if the case is referred  for hearing. Most importantly,                                                                    
     it   applies   the    Administrative   Procedures   Act                                                                    
     procedures  to the  commission,  which  provides for  a                                                                    
     whole host  of procedures that  are used in  many other                                                                    
     administrative  hearing  agencies   in  the  state.  It                                                                    
     requires the executive director  to issue an accusation                                                                    
     after  decision  is  made  to  go  to  hearing  and  it                                                                    
     restricts changes to that accusation  upon a showing of                                                                    
     good cause.                                                                                                                
                                                                                                                                
     Any  change   that  adds  a  new   charge  of  unlawful                                                                    
     discrimination must  be supported by  an investigator's                                                                    
     finding  of  substantial  evidence. Such  an  amendment                                                                    
     would  have to  go back  to the  conciliation phase  to                                                                    
     allow the  opportunity for the employer  to consider an                                                                    
     address to charge  before it goes to  a formal hearing.                                                                    
     This  conciliation opportunity  is very  beneficial for                                                                    
     the large institutional employers  because they may not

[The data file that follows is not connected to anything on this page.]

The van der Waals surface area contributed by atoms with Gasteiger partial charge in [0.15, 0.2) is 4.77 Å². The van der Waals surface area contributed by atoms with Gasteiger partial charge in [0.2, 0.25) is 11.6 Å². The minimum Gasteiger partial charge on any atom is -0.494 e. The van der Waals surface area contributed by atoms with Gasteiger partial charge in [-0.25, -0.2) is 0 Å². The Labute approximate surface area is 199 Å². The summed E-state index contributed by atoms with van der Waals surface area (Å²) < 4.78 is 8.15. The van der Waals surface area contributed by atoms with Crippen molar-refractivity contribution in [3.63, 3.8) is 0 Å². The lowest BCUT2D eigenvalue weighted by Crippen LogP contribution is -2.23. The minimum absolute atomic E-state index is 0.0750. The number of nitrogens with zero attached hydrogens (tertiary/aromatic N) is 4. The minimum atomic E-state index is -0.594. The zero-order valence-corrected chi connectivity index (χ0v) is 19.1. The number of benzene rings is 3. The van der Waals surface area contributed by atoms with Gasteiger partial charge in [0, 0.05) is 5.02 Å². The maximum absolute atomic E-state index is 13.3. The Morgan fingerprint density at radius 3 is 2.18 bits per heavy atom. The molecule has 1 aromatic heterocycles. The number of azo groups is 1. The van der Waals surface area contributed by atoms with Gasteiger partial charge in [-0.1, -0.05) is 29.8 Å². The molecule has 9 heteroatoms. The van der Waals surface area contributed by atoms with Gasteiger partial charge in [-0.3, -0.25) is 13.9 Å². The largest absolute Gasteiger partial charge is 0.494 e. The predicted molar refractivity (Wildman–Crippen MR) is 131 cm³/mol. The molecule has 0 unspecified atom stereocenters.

have - the individuals  making decisions about the case                                                                    
     may not  have first  hand information of  what actually                                                                    
     happened in the work place  and it's a good opportunity                                                                    
     to  review with  the commission  staff or  whatever the                                                                    
     evidence and  charges are  and provides  an opportunity                                                                    
     for settlement.                                                                                                            
                                                                                                                                
     It also establishes the burden  of proof and the burden                                                                    
     of proof is the  standard preponderance of evidence. It                                                                    
     would  apply  both  to  the prima  facie  case  and  to                                                                    
     defenses.                                                                                                                  
                                                                                                                                
     Another  change that  it would  be making  would be  to                                                                    
     allow  a  process similar  to  the  motion for  summary